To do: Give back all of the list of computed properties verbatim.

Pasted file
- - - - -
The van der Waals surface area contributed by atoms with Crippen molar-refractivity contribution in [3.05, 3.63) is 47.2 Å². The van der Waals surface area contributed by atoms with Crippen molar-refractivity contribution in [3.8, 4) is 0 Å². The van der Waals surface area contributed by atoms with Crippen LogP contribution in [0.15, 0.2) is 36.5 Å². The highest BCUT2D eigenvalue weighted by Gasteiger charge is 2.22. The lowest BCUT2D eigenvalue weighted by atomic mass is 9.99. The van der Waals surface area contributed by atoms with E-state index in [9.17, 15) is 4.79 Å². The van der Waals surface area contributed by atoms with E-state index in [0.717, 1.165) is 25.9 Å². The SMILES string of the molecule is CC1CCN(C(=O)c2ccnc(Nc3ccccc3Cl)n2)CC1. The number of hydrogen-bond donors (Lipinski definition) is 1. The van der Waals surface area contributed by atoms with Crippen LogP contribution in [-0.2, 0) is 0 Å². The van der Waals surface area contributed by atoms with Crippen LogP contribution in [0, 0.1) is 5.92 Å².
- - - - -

The van der Waals surface area contributed by atoms with Crippen molar-refractivity contribution in [3.05, 3.63) is 47.2 Å². The van der Waals surface area contributed by atoms with Crippen molar-refractivity contribution in [3.8, 4) is 0 Å². The van der Waals surface area contributed by atoms with Crippen LogP contribution in [0.15, 0.2) is 36.5 Å². The highest BCUT2D eigenvalue weighted by Gasteiger charge is 2.22. The lowest BCUT2D eigenvalue weighted by atomic mass is 9.99. The van der Waals surface area contributed by atoms with E-state index in [9.17, 15) is 4.79 Å². The van der Waals surface area contributed by atoms with E-state index in [0.717, 1.165) is 25.9 Å². The SMILES string of the molecule is CC1CCN(C(=O)c2ccnc(Nc3ccccc3Cl)n2)CC1. The number of hydrogen-bond donors (Lipinski definition) is 1. The van der Waals surface area contributed by atoms with Crippen LogP contribution in [-0.2, 0) is 0 Å². The van der Waals surface area contributed by atoms with Crippen LogP contribution in [0, 0.1) is 5.92 Å².